Kicking about an idea...
Scripting languages, such as Lua and Python, are great.
They allow you to bind with your game and quickly work on ideas without the recompile-link step as you would with something like C++ in the mix.
However in a highly parrallel world those languages start to look lacking as they often have a 'global' state which makes it hard to write code which can execute across multiple threads in the langauge in question (I'm aware of stackless python, and I admit I've not closely looked at it), certainly when data is being updated.
This got me thinking, going forward a likely common pattern in games to avoid locks is to have a 'private' and 'public' state of objects which allows loops which look like this;
[update] -> [sync] -> [render]
[update] -> [render] -> [sync]
Either way that 'sync' step can be used, in a parallel manner, to move 'private' state to be publical visable so that during the 'update' phase other objects can query and work with it.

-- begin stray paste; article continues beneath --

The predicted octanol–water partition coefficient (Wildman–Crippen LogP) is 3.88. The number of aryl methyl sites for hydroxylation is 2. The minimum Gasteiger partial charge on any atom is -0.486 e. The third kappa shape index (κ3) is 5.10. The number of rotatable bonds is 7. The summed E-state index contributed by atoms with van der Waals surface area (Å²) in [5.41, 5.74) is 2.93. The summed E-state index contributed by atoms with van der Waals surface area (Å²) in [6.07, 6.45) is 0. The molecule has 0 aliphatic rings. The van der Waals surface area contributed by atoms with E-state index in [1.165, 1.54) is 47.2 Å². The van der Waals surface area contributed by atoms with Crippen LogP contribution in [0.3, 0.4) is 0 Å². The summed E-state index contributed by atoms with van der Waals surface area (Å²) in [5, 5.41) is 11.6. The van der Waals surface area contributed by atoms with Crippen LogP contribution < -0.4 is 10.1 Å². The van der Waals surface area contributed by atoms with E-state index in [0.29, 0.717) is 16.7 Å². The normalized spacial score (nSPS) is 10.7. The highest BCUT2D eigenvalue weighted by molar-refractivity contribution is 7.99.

Of course to do this effectively you'd have to store two variables, one for private and one for public state, and deal with moving it around which is something you don't really want to be doing.
This got me thinking, about about if you could 'tag' elements as 'syncable' in some way and have the scripting back end take care of the business of state copying and, more importantly, context when those variables were active. Then, when you ran your code the runtime would figure out, based on context, which copy of the state it had to access for data.
There would still need to be a 'sync' step called in order to have the run time copy the private data to the public side, which would have to be user callable as it would be hard for the runtime to know when it was 'safe' to do so but it would remove alot of the problem as you would only declare your variables once and your functions once and the back end would figure it out. (You could even use a system like Lua's table keys where you can make them 'weak' by setting a meta value on them so values could be added to structures at runtime). The sync step could also use a copy-on-write setup so that if you don't change a value then it doesn't try to sync it.
It needs some work, as ideas go, to make it viable but I thought I'd throw the rough idea out for some feedback, see if anyone has any thoughts on it all.